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Michigan ends Cinderella's run, keeps $1M bet alive for title game vs. Villanova

  

March 31, 2018 07:41 PM

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Michigan's Mo Wagner did damage on the court and off the court in a 69-57 victory over Loyola.
© USA Today Sports Images

From staff and wire reports

Moe Wagner, Charles Matthews and Michigan erased a 10-point second-half deficit and the Wolverines ended Loyola-Chicago’s storybook NCAA Tournament run with a 69-57 victory Saturday night in the Final Four.

Michigan will play Villanova for its first NCAA crown since 1989 on Monday night at the Alamodome. Villanova routed Kansas 95-79 in the second game Saturday.

Villanova opened as a 6.5-point favorite vs. Michigan. The total opened at 143.5.

The third-seeded Wolverines (33-7) will take a 14-game winning streak into their first national championship game appearance since 2013, and second under coach Jon Beilein.

The Wolverines covered the closing number of -5.5 points, and the total was 129.5 at the South Point sports book in Las Vegas, so Under supporters won at 126.

Michigan's victory also kept Derek Stevens' $1 million futures ticket alive. Stevens, owner of The D Hotel in Las Vegas, bet $25,000 on Michigan to win the NCAA title at 40-1 before the tournament started.

Lovable Loyola (32-6), with superfan Sister Jean courtside and their fans behind the bench standing for pretty much the entire game, could not conjure another upset. The Ramblers were the fourth 11th-seeded team to make it this far and like the previous three, the semifinals were the end of the road.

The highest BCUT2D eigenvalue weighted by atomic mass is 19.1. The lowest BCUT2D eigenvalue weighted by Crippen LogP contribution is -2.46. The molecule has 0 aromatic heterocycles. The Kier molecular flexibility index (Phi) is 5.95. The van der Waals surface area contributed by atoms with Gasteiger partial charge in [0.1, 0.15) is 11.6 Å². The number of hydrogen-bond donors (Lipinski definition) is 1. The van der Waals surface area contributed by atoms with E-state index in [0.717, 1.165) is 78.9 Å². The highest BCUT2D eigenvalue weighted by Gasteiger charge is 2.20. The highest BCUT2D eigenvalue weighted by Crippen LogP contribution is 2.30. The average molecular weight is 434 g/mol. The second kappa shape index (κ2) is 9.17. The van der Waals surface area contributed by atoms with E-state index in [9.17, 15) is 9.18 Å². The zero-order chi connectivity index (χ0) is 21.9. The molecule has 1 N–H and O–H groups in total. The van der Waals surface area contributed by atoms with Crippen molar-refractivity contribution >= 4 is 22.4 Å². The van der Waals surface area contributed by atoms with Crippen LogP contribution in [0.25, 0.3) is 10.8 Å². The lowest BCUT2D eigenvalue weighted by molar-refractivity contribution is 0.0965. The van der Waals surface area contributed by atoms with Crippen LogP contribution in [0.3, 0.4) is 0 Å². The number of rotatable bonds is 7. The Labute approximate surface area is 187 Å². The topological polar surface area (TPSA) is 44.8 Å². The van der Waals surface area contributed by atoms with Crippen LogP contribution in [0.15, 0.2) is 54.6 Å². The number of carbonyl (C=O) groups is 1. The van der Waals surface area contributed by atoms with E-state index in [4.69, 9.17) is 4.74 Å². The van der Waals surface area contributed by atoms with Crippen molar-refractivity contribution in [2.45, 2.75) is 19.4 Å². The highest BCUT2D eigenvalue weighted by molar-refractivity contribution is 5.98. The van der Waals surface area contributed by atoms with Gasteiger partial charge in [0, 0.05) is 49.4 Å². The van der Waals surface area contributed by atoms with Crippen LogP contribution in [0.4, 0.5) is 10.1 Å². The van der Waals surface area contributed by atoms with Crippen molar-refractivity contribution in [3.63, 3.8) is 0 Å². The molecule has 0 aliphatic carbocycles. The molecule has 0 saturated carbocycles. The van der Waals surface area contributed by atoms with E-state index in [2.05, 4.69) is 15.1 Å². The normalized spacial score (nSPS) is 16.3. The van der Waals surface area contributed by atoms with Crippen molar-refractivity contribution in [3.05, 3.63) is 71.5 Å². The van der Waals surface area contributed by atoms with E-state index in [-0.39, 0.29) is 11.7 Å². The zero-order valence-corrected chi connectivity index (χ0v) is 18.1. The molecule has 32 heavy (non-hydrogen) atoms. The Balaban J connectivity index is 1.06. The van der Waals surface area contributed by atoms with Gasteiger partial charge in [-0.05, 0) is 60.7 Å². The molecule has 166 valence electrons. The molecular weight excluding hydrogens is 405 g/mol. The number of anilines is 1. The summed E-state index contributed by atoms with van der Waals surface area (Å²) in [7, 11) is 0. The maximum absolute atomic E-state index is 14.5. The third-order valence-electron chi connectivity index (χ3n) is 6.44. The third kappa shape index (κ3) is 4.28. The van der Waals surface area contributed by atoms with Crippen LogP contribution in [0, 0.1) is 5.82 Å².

Loyola had no answers for the 6-foot-11 Wagner and its offense, so smooth and efficient on the way to San Antonio, broke down in the second half and finished with 17 turnovers.

Wagner, playing in front of his parents who made the trip from Germany, scored 24 points, had 15 rebounds and was 10 for 16 from the field. Matthews, the Kentucky transfer and Chicago native, added 17 points, including a run-out dunk with 1:33 left that made it 63-53.

And that was that.

As the seconds ticked off, Wagner pumped his fist to the many Michigan fans who made the trek to San Antonio and Loyola’s Aundre Jackson, who got the Ramblers rolling with a late game-winning 3 in the first round against Miami, looked toward the roof and shook his head.

In the second game, Villanova moved within a win of another title, sinking a Final Four-record 18 3-pointers, while cementing itself as the most-prolific 3-point-shooting team in college history in a runaway over Kansas.

"Well, that was just one of those nights," Villanova coach Jay Wright said.

Villanova easily covered as the 5-point favorite vs. Kansas and the total (155) went Over.

Normally the third or fourth option on a team full of shooters, junior wingman Eric Paschall led the barrage, going 4 for 5 from 3, 10 for 11 overall, and finishing with a career-high 24 points.

But the hoop was as wide as the Alamodome for pretty much everyone in a Wildcats jersey.

Seven 'Nova players made 3s. Villanova tied the Final Four record for 3s in game with 3:45 left in the first half. The Wildcats shot 45 percent from 3 — 5 points higher than their season average, which ranked 15th in the nation this season.

Next up is Michigan, which will try to guard the perimeter Monday night when Villanova (35-5) goes for its second title in three seasons.

Good luck with that.

Nobody has had much success this season, and in what turned out to be an unexpectedly lopsided matchup between top seeds, Kansas (31-8) certainly didn't Saturday night. AP Player of the Year Jalen Brunson made three 3s and finished with 18 points. Omari Spellman made three, as well, in a 15-point, 13-rebound monster game.

"As good a team as I've played against that I can remember," Kansas coach Bill Self said. "We got spread out on defense. The game plan went to crap. You get caught in between on defense, and it's the worst thing you can do."

About the only drama in the second half was whether the Wildcats would top Loyola Marymount's NCAA Tournament record of 21 3-pointers in a game (against Michigan in 1990). Didn't happen, mainly because they didn't need it too.

But there's still Monday.

"They'll be hard for anyone to deal with," Self said, "if they shoot the ball like that."

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